There I was at the final session of a yearlong professional development program, which surprisingly, and very pleasantly, turned out to be the most atypical professional development that I had ever attended. As an administrator for more than 14 years, I had experienced quite a few of them and was therefore extremely conversant on the good and bad of professional development. This professional development, however, seemed more of a retreat for early childhood administrators desperately in need of refuge from the tumultuous world of accountability.
We were graciously welcomed and mentored by some of the greatest minds in early childhood education. They understood the complexity of being leaders in this field and honored our contributions to it. It was truly an amazing educational and spiritual experience that empowered the cohort of leaders to become reflective practitioners who implemented shared and data-driven decision-making practices within their professional communities. This ultimately resulted in happier staff and improved programming.
I digress. So there I was, on that last day, listening to other members of the group express gratitude to our mentors for a year of both professional and personal growth. One by one, they proclaimed a renewed commitment to their respective functions within their agencies. It was quite moving to watch such passion and appreciation. When it was my turn to speak I stood slowly, looked directly at the teary-eyed bunch and said in the clearest most confident voice I’d ever uttered, “This PD has changed my life. After much thought, I have decided that I’m ready to move on to another career. Thank you all for assisting me with making this decision.” The room fell silent.
My colleagues didn’t know that I had been looking over the precipice of my career for quite some time. Before that year, I did not even realize this fact. I loved working with families and I adored my staff. For 14 years, it was all that I knew (and I knew a lot about what I knew). I was definitely a creature of habit and my upbringing was deeply rooted in traditional values such as hard work, dedication, and persistence. Being a director was my identity, and I felt an overwhelming obligation to identify with my identity.
Except it was getting harder to do so. Somewhere, I began to wonder if there was something else I should be doing with my life. I became increasingly fascinated with popular adages like, “If at first you don’t succeed, try, try, try again,” and “Winners never quit and quitters never win.” I found myself pondering, “Why should people keep trying at something if it’s just not for them?” and “If nobody ever quits anything, then how do new adventures ever begin?”
Certainly, I did not believe the goal of that leadership development program was to lose a director. (MAN OVERBOARD!) Nevertheless, within that brief year, I had been equipped with a serious professional arsenal. In the process of learning how to become a reflective and intentional leader, I discovered the 4 C’s which helped me to determine that it was time for me to do away with the old and step into a new season of my life. These 4 C’s are particularly useful during the decision-making process and will help you navigate through transitions of any kind—no matter how big or small. Are you ready? Let’s go!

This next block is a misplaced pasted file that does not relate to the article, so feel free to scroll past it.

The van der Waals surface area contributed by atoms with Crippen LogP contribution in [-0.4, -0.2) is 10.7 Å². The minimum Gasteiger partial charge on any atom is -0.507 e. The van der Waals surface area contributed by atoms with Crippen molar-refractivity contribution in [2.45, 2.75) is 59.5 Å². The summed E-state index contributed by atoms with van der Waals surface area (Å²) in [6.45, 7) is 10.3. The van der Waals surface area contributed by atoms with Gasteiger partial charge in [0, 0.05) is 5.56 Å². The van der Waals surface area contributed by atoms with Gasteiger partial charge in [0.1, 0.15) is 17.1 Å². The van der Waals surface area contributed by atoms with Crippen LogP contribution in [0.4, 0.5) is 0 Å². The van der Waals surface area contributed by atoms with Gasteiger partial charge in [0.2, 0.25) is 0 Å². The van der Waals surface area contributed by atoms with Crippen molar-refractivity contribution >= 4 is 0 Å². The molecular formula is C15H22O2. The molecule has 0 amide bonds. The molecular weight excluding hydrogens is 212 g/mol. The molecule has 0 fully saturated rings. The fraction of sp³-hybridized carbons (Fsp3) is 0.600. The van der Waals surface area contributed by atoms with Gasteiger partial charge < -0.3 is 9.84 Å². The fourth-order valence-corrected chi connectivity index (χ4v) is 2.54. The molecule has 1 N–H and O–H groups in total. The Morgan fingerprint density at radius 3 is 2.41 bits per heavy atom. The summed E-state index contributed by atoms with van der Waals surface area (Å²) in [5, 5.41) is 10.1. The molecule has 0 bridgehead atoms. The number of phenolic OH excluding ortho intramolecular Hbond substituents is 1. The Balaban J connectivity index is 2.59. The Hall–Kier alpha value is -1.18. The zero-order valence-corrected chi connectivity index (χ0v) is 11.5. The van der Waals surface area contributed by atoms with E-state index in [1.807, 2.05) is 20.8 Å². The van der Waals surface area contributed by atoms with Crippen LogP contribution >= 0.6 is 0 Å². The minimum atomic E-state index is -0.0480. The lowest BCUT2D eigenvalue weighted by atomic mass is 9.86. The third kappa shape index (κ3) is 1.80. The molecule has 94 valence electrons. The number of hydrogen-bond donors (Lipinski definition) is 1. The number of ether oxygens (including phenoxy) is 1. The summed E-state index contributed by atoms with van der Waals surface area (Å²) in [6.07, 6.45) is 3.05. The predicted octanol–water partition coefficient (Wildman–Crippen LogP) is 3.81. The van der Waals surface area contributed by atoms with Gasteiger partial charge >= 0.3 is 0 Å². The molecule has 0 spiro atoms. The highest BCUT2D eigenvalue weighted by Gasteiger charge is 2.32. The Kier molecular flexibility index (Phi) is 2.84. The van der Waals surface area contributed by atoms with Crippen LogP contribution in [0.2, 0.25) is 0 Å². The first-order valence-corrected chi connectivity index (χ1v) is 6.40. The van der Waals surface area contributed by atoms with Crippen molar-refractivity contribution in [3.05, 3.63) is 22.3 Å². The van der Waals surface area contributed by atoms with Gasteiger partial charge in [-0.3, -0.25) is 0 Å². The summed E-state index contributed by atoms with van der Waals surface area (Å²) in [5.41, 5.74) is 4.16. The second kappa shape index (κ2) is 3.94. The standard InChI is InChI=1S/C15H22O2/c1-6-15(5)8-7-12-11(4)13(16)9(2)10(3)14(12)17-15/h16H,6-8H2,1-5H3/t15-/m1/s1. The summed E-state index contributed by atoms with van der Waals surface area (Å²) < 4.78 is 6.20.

Using the 4 C’s to guide my decision-making process kicked off a series of events that impacted my life in unimaginable ways. It changed the trajectory of my career path and supported my goal to implement deliberate tactics for better outcomes. This formula will work for any change—either professional or personal— in your life. While persistence and dedication are admirable and sometimes necessary attributes to have, so are ingenuity and adaptability. The next time you find yourself at a crossroad, remember the 4 C’s. They can help you steer clear of emotion-based influences that inhibit objectivity, ensure that you have confidence in whatever decision you reach, motivate you to set a plan in motion, and encourage you to bravely take on the modifications that are crucial to your success. Here’s to your new beginning!
Editor's Note: This post is being reposted from the McCormick Center for Early Childhood Leadership. It was first published on their blog on October 28, 2015.
LeTosha White earned a BA in English from DePaul University and Master of Education from Argosy University. When she is not cheering and supporting folks who are seeking quality interactions and program improvement as a CLASS pre-K trainer and MTP coach across Illinois, she is almost certain to be found on a Caribbean beachfront with her favorite (and only) son, Cam.
In the wake of the widespread civil unrest after the killing of George Floyd, the national conversation about the inequities in the educational opportunities provided white students and students of color has been amplified. Due to racial and socioeconomic segregation, Black students, and other students of color, are more likely to attend poorly funded schools. EdBuild, a non-profit focused on fair and equitable school funding, reports that high poverty school districts that predominantly enroll children of color receive on average, $1,600 less per student than the national average. By their calculations, there is a $23,000,000,000 gap between funding for schools that primarily serve high poverty Black students and those that predominantly serve white students. Schools that predominantly serve high poverty white students, only receive $1440 less per student (EdBuild, 2019).
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